China boosts military spending by billions as US warns of potential Taiwan invasion

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The Chinese government will boost its military spending by 7.2% this year, rising to a total budget of 1.56 trillion Yuan.

In U.S. dollars, China’s budget now sits at $230 billion, up nearly $16 billion from its budget in 2022. China’s Ministry of Finance announced the new infusion of cash in its annual report on Sunday. The spending increase comes as the U.S. warns of a potential Chinese invasion of Taiwan in the near future. U.S. officials have also warned China against sending lethal aid to support Russia’s invasion of Ukraine.

Despite the increase, U.S. military spending still dwarfs China’s. America’s military is engaged in efforts across the globe, including the supply of weapons for defending Ukraine.

Nevertheless, China’s budget increase follows a year of unprecedented tension between China and the U.S. and Taiwan. CIA Director William Burns stated last month that Chinese President Xi Jinping has ordered his military to be ready to invade Taiwan by 2027.

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The Chinese Communist Party is raising its 2023 military budget by 7.2% to roughly $230 billion.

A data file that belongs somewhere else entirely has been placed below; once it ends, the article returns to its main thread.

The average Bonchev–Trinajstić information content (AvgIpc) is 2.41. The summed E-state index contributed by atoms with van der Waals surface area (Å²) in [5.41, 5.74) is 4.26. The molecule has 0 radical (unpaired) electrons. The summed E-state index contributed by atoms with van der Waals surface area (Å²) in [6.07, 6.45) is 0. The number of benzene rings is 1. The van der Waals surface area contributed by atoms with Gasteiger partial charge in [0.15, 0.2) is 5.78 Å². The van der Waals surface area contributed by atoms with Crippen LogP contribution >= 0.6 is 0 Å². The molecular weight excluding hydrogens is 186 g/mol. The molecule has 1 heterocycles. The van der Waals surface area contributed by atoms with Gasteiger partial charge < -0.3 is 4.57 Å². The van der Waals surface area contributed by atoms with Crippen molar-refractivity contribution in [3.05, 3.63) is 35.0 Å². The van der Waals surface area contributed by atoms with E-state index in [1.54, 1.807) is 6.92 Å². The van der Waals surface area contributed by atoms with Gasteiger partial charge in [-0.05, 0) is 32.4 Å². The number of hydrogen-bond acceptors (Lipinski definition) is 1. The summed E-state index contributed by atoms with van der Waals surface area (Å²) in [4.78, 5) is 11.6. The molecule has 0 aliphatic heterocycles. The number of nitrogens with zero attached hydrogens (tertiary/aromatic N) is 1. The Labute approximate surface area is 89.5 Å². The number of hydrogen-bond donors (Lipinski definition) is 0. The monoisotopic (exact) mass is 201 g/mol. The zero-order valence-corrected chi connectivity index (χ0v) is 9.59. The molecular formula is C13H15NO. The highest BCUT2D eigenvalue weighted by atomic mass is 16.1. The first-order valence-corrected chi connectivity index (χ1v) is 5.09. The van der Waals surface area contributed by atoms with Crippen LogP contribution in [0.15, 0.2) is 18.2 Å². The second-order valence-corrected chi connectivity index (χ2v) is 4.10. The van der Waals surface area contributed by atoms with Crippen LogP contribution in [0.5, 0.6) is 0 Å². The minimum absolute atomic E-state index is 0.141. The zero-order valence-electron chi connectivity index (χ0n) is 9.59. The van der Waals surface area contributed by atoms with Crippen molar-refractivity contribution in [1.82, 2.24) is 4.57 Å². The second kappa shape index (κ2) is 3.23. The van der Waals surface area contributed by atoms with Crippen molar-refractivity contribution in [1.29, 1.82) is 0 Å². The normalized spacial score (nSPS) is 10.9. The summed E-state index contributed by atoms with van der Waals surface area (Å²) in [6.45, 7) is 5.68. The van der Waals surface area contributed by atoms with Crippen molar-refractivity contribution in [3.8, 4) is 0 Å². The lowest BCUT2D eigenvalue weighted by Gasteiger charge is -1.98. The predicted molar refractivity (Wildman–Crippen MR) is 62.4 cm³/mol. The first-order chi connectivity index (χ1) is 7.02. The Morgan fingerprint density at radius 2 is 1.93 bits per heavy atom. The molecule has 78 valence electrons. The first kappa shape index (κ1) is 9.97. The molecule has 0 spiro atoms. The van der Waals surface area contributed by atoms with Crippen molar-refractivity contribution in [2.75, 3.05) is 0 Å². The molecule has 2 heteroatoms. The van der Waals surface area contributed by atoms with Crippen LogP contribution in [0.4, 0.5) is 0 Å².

The Chinese Communist Party is raising its 2023 military budget by 7.2% to roughly $230 billion. (Li Gang/Xinhua via AP)

China's annual military budget now sits at 1.56 trillion Yuan, or $230 billion.

China’s annual military budget now sits at 1.56 trillion Yuan, or $230 billion. (CFOTO/Future Publishing via Getty Images)

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“We know as a matter of intelligence [Xi] has instructed the People’s Liberation Army to be ready by 2027 to conduct a successful invasion,” Burns said on Feb. 3. “Now, that does not mean that he’s decided to conduct an invasion in 2027, or any other year, but it’s a reminder of the seriousness of his focus and his ambition.”

“Therefore, I think it’s very much in our interest as a policy matter in the United States to make clear our commitment to the status quo, to make clear we are not interested as a country in changing that status quo, that we are deeply opposed to anyone trying to change that unilaterally, especially by the use of force,” the CIA director also said.

Tensions spiked over Taiwan in August 2022 after then-Speaker Nancy Pelosi visited the self-governed island. China expressed outrage at the move, despite U.S. lawmakers frequently visiting the island.

The Chinese military conducted live-fire drills surrounding Taiwan for weeks following Pelosi’s visit, an apparent simulation of an invasion.

U.S. officials have warned that Xi Jinping could order an invasion of Taiwan as early as 2027.

U.S. officials have warned that Xi Jinping could order an invasion of Taiwan as early as 2027. (AP Photo/Johnson Lai)

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Taiwan split from mainland China in 1949 when democratic forces fled to the island after losing a civil war to the Chinese Communist Party. Mainland China has claimed to own the island ever since, despite it functioning as an autonomous democracy.

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